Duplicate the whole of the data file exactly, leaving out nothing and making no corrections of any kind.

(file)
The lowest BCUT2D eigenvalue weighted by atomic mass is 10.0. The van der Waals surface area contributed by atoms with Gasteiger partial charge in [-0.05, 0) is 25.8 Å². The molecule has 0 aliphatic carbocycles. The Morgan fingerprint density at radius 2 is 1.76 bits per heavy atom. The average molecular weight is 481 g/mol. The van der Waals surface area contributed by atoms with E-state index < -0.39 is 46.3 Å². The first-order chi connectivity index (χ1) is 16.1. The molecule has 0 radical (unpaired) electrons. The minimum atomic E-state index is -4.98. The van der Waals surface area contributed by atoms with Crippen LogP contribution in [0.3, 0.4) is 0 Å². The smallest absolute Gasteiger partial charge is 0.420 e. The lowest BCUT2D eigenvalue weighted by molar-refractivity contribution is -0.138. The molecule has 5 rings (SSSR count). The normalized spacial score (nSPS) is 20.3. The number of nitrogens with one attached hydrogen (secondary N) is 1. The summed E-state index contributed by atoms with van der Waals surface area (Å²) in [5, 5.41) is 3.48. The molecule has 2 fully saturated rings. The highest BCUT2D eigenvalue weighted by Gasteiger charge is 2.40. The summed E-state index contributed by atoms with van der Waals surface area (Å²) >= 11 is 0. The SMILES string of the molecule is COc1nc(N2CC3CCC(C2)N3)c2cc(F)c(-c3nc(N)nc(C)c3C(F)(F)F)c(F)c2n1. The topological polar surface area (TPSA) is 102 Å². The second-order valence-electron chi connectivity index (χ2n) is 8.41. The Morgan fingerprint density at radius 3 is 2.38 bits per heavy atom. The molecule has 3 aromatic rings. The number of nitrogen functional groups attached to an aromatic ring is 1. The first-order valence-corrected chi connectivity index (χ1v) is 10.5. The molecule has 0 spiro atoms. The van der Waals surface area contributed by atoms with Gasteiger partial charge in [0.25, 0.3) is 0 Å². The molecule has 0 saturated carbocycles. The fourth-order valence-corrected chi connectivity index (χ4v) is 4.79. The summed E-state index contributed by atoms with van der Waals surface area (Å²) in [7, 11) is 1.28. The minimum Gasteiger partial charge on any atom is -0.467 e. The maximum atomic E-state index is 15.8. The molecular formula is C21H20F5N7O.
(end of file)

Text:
The lowest BCUT2D eigenvalue weighted by atomic mass is 10.0. The van der Waals surface area contributed by atoms with Gasteiger partial charge in [-0.05, 0) is 25.8 Å². The molecule has 0 aliphatic carbocycles. The Morgan fingerprint density at radius 2 is 1.76 bits per heavy atom. The average molecular weight is 481 g/mol. The van der Waals surface area contributed by atoms with E-state index < -0.39 is 46.3 Å². The first-order chi connectivity index (χ1) is 16.1. The molecule has 0 radical (unpaired) electrons. The minimum atomic E-state index is -4.98. The van der Waals surface area contributed by atoms with Crippen LogP contribution in [0.3, 0.4) is 0 Å². The smallest absolute Gasteiger partial charge is 0.420 e. The lowest BCUT2D eigenvalue weighted by molar-refractivity contribution is -0.138. The molecule has 5 rings (SSSR count). The normalized spacial score (nSPS) is 20.3. The number of nitrogens with one attached hydrogen (secondary N) is 1. The summed E-state index contributed by atoms with van der Waals surface area (Å²) in [5, 5.41) is 3.48. The molecule has 2 fully saturated rings. The highest BCUT2D eigenvalue weighted by Gasteiger charge is 2.40. The summed E-state index contributed by atoms with van der Waals surface area (Å²) >= 11 is 0. The SMILES string of the molecule is COc1nc(N2CC3CCC(C2)N3)c2cc(F)c(-c3nc(N)nc(C)c3C(F)(F)F)c(F)c2n1. The topological polar surface area (TPSA) is 102 Å². The second-order valence-electron chi connectivity index (χ2n) is 8.41. The Morgan fingerprint density at radius 3 is 2.38 bits per heavy atom. The molecule has 3 aromatic rings. The number of nitrogen functional groups attached to an aromatic ring is 1. The first-order valence-corrected chi connectivity index (χ1v) is 10.5. The molecule has 0 spiro atoms. The van der Waals surface area contributed by atoms with Gasteiger partial charge in [0.25, 0.3) is 0 Å². The molecule has 0 saturated carbocycles. The fourth-order valence-corrected chi connectivity index (χ4v) is 4.79. The summed E-state index contributed by atoms with van der Waals surface area (Å²) in [7, 11) is 1.28. The minimum Gasteiger partial charge on any atom is -0.467 e. The maximum atomic E-state index is 15.8. The molecular formula is C21H20F5N7O.